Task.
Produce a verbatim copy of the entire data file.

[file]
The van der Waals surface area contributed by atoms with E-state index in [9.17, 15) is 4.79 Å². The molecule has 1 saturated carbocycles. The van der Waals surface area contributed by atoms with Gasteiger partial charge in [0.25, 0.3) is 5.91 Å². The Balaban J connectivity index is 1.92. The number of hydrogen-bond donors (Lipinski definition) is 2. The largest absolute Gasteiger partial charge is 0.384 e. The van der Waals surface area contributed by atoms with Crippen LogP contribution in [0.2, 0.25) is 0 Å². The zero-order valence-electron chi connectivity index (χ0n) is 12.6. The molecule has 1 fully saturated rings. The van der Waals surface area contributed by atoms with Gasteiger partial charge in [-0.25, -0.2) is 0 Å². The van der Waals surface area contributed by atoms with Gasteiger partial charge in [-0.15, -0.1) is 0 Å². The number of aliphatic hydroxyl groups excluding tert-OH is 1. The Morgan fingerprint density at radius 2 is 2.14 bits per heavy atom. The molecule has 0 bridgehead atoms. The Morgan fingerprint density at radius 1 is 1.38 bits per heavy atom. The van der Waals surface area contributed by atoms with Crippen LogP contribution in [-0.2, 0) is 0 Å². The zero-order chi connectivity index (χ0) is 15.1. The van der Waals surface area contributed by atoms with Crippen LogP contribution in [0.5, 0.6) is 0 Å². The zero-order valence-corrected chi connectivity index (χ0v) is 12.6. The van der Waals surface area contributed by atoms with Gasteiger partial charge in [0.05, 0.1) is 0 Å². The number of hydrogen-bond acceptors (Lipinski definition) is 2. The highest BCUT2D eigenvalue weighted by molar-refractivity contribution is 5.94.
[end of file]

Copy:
The van der Waals surface area contributed by atoms with E-state index in [9.17, 15) is 4.79 Å². The molecule has 1 saturated carbocycles. The van der Waals surface area contributed by atoms with Gasteiger partial charge in [0.25, 0.3) is 5.91 Å². The Balaban J connectivity index is 1.92. The number of hydrogen-bond donors (Lipinski definition) is 2. The largest absolute Gasteiger partial charge is 0.384 e. The van der Waals surface area contributed by atoms with Crippen LogP contribution in [0.2, 0.25) is 0 Å². The zero-order valence-electron chi connectivity index (χ0n) is 12.6. The molecule has 1 fully saturated rings. The van der Waals surface area contributed by atoms with Gasteiger partial charge in [-0.25, -0.2) is 0 Å². The van der Waals surface area contributed by atoms with Gasteiger partial charge in [-0.15, -0.1) is 0 Å². The number of aliphatic hydroxyl groups excluding tert-OH is 1. The Morgan fingerprint density at radius 2 is 2.14 bits per heavy atom. The molecule has 0 bridgehead atoms. The Morgan fingerprint density at radius 1 is 1.38 bits per heavy atom. The van der Waals surface area contributed by atoms with Crippen LogP contribution in [-0.2, 0) is 0 Å². The zero-order chi connectivity index (χ0) is 15.1. The van der Waals surface area contributed by atoms with Crippen LogP contribution in [0.5, 0.6) is 0 Å². The zero-order valence-corrected chi connectivity index (χ0v) is 12.6. The van der Waals surface area contributed by atoms with Gasteiger partial charge in [0.05, 0.1) is 0 Å². The number of hydrogen-bond acceptors (Lipinski definition) is 2. The highest BCUT2D eigenvalue weighted by molar-refractivity contribution is 5.94.